Quan họ is an embodied practice, with its own etiquette, forms of address, and ritual protocol. The songs were sung at temple festivals to worship local deities, so they were part of the “world of superstition” condemned by nationalist campagians in the 1950s, but since 1965 they have resurfaced as part of the “indigenous foundations” of the nation, inscribed with communal ideals and moral values. A “mythology of interruption” asserted that this practice had vanished, and while villagers may have remembered things a bit differently, the idea that quan họ had to be “restored” allowed for a new, officially sanctioned, and nationally recognized form to appear (pp. 71–72). In this nuanced way, Meeker shows that she can “read against the grain” of some of the accounts written by Hanoi academics, and she uses the local knowledge gained from elderly female singers to complicate the “quan họ movement” ideology.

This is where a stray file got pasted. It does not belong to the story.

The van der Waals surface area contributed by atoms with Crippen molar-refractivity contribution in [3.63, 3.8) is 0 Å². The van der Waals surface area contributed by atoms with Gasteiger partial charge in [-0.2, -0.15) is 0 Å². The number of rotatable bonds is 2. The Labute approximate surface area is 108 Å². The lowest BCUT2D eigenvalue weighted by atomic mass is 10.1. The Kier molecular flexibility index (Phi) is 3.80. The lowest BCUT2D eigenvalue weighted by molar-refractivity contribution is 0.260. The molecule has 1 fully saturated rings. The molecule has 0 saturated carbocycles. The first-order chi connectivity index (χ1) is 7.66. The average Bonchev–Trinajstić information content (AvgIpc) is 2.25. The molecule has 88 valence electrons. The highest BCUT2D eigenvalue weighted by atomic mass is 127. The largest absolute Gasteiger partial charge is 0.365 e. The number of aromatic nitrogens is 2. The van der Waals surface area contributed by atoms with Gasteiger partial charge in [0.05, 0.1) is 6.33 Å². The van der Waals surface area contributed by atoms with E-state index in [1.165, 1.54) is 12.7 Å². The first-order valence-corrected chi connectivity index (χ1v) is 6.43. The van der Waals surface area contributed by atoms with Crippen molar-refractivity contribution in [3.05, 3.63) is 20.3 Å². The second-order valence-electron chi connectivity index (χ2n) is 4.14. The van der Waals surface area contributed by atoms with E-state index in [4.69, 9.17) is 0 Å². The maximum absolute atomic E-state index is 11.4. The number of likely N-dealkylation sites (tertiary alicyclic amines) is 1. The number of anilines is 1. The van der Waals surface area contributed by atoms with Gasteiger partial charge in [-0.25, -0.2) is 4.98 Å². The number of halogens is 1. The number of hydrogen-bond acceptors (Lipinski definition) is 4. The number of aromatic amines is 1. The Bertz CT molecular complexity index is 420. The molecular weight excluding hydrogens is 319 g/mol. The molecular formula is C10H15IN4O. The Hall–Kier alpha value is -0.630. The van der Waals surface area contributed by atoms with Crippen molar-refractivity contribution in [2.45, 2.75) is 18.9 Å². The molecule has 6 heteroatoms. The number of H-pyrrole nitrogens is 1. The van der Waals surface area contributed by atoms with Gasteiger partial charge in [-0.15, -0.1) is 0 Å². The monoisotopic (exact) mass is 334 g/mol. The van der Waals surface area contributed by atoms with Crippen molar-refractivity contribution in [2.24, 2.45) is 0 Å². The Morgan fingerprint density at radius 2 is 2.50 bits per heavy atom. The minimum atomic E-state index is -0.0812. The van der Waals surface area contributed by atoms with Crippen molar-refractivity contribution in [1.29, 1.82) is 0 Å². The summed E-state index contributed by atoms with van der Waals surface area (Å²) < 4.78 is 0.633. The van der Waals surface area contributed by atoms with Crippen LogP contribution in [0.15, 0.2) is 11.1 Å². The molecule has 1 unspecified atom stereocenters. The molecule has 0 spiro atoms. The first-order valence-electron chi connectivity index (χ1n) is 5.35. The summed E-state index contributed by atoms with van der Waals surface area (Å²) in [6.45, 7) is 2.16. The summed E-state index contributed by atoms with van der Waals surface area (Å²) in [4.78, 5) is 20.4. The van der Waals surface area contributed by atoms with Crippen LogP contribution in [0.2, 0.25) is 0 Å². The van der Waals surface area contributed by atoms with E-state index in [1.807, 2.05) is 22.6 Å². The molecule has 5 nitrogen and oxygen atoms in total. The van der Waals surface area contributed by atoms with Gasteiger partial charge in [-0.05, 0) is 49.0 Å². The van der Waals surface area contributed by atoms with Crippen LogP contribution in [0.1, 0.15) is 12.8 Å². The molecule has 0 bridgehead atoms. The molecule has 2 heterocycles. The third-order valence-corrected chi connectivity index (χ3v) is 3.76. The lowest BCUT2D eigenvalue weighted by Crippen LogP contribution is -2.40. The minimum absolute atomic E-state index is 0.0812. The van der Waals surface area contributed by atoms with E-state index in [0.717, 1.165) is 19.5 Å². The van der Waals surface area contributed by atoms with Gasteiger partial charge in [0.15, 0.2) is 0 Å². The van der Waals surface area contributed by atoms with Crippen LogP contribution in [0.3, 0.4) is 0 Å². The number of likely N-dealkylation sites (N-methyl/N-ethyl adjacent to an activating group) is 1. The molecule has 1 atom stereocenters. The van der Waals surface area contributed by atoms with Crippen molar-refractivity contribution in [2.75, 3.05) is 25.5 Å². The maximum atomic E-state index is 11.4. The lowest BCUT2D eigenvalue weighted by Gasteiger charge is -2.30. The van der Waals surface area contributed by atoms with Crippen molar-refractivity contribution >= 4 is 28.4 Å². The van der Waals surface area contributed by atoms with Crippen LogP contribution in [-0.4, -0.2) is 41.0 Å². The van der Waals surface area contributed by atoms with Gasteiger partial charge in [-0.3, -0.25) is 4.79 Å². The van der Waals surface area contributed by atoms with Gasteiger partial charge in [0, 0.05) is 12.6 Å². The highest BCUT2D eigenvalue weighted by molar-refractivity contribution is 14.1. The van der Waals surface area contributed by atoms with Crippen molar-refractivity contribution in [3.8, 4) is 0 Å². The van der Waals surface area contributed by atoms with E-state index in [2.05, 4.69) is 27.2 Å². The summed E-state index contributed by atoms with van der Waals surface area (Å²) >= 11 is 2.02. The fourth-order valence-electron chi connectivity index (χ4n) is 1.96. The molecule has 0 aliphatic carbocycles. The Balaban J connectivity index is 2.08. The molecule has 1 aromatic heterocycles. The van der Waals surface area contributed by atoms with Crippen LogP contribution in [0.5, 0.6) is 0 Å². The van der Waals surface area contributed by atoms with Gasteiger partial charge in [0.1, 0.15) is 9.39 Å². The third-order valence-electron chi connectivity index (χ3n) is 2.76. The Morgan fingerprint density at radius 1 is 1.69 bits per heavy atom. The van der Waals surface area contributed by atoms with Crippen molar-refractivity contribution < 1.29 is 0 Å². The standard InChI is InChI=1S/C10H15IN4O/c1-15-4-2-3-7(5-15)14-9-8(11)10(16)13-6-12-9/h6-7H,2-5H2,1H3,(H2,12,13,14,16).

She also documents the fact that many Bắc Ninh singers feel uncomfortable about the way control over the representation and narration of these songs has been whisked away to Hanoi once quan họ was recognized as a “national heritage” in 1990. An alternative origin story, told by an older woman, presents the oldest songs as having been inscribed on a strip of yellow silk that was “taken away by the center.” Certain stories, like this one, have become inaudible in the face of a national heritage movement that authorizes some local voices and silences others.
Quan họ is performed by pairs of men and women who address each other as equals (em) in a village context, and they exchange tender sentiments. In staged and televised performances, in contrast, male and female singers use the hierarchical terms anh (for the man) and em (for the woman), introducing an age and gender hierarchy seen as appropriate for romantic love, and especially the intense yearnings for an unattainable beloved. Disembedded from the social relations of local life, the “modern” formats of stage shows and competitions cannot reproduce the intimacy, egalitarianism, and sense of shared creation of earlier quan họ performances.